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Despite the start of astronomical fall, ongoing heat from the central United States will spread toward the Atlantic coast into next week. more
Lava and Flare aren't your ordinary Border Collies. These dog are training to become future "devil dogs" at the Marine base in Kaneohe Bay, Hawaii to do wildlife control on the airfield.
Owner of Flyaway Geese Rebecca Gibson has been training dogs for 20 years to humanely get rid of birds from airports and fish farms.
"I always tell people that it's super easy to teach these dogs to chase birds but my job is to teach them to stop and come back when i call them, so that's the hard part," Gibson said.
Lava and Flare will be spending the next four months in "boot camp." They will be honing their natural herding skills and learning specific commands to get them ready to serve and protect.
"Once these girls get to the Marine base in Hawaii, they'll see how effective the program is and we'll find more of these dogs going to airfields," Gibson said.
Gibson says this is the most humane way to deal with wildlife. Other methods, like fireworks and distress calls, while they work, they don't stick around for long.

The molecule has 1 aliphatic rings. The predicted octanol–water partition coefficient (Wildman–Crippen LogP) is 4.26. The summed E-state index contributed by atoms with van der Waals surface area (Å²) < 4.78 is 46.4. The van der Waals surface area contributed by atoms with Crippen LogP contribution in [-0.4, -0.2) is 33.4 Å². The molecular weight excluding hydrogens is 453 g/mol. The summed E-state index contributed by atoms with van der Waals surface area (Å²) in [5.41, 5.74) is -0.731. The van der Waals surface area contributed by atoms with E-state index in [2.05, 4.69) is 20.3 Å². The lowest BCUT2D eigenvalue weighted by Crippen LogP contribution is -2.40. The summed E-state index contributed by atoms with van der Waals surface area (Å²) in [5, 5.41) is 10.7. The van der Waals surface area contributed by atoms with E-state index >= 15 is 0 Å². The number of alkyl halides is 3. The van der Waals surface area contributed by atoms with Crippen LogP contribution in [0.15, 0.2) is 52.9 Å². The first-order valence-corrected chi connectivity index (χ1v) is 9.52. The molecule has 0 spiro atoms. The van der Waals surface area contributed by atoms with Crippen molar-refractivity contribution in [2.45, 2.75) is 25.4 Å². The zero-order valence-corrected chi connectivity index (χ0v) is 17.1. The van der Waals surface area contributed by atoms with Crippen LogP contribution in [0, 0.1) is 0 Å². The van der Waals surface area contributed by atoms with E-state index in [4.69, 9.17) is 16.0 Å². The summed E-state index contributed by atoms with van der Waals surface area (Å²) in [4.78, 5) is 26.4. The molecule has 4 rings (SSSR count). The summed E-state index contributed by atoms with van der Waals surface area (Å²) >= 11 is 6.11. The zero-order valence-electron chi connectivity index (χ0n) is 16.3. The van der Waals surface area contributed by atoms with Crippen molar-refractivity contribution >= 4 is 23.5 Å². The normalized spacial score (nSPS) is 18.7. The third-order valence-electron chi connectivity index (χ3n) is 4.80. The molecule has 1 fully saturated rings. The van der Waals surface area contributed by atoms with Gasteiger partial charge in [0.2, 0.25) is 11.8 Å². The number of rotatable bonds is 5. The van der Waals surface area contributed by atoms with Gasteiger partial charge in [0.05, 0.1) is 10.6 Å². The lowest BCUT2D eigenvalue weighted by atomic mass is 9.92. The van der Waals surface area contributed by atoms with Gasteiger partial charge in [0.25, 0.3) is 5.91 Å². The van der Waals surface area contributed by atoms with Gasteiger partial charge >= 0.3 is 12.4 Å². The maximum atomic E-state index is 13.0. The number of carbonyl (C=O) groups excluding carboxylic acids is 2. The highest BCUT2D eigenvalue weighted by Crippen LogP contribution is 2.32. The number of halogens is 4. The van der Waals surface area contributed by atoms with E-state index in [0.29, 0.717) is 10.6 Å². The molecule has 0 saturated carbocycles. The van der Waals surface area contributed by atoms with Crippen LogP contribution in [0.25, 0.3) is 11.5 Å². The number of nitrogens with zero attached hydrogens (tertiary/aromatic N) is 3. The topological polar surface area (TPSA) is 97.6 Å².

"The birds will habituate to that type of thing; they'll realize that there is no danger. They can't habituate to the dogs because the dogs in their mind are actually a threat," Gibson said.
Gibson does this because she knows Border Collies need jobs. They're a breed that was trained to heard sheep. With less sheep farms, these dogs without a purpose can become destructive
"The day that they do 'oh yea, this is what I was born to do' and this is a fun job, I mean you can see they love it. For me this is the perfect outlet. I'm taking dogs that need a job to do and I'm giving them a job to do that's not only great for them, it's great for the environment, it's great for the birds, it helps people's safety on these airfields. So, it's a win, win, win for everybody," Gibson said.More
While Maria may wander close to the Outer Banks of North Carolina, it will stir up dangerous seas all along the U.S. East Coast beaches through next week.
Hurricane Maria has come and gone, however the effects of the devastating blow are still hitting Puerto Rico. Emergency officials in Puerto Rico had to evacuate tens of thousands of people due to an imminent dam failure in the nearby areas of Isabela and Quebradillas.
While no new threats are lurking behind Maria and Lee this week, residents of the Caribbean and United States should not let their guard down as tropical season is far from over.
Despite the start of astronomical fall, ongoing heat from the central United States will spread toward the Atlantic coast into next week.